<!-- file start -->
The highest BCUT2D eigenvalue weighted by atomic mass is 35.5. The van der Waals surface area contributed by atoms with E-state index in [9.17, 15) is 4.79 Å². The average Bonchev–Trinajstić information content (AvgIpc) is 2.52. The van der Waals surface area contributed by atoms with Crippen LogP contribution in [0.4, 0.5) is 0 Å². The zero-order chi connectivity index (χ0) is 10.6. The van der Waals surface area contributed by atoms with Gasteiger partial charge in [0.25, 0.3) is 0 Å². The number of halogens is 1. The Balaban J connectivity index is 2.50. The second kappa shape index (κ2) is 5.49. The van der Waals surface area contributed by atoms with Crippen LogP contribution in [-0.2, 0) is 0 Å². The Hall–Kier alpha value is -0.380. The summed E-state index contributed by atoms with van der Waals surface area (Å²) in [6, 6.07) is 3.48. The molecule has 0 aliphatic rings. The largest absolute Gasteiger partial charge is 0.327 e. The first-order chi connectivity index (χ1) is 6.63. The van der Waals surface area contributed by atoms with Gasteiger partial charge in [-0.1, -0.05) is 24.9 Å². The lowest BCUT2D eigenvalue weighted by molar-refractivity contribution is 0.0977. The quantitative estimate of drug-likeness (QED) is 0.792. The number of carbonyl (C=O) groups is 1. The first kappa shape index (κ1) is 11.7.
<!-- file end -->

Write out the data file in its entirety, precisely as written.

The highest BCUT2D eigenvalue weighted by atomic mass is 35.5. The van der Waals surface area contributed by atoms with E-state index in [9.17, 15) is 4.79 Å². The average Bonchev–Trinajstić information content (AvgIpc) is 2.52. The van der Waals surface area contributed by atoms with Crippen LogP contribution in [0.4, 0.5) is 0 Å². The zero-order chi connectivity index (χ0) is 10.6. The van der Waals surface area contributed by atoms with Gasteiger partial charge in [0.25, 0.3) is 0 Å². The number of halogens is 1. The Balaban J connectivity index is 2.50. The second kappa shape index (κ2) is 5.49. The van der Waals surface area contributed by atoms with Crippen LogP contribution in [-0.2, 0) is 0 Å². The Hall–Kier alpha value is -0.380. The summed E-state index contributed by atoms with van der Waals surface area (Å²) in [6, 6.07) is 3.48. The molecule has 0 aliphatic rings. The largest absolute Gasteiger partial charge is 0.327 e. The first-order chi connectivity index (χ1) is 6.63. The van der Waals surface area contributed by atoms with Gasteiger partial charge in [-0.1, -0.05) is 24.9 Å². The lowest BCUT2D eigenvalue weighted by molar-refractivity contribution is 0.0977. The quantitative estimate of drug-likeness (QED) is 0.792. The number of carbonyl (C=O) groups is 1. The first kappa shape index (κ1) is 11.7.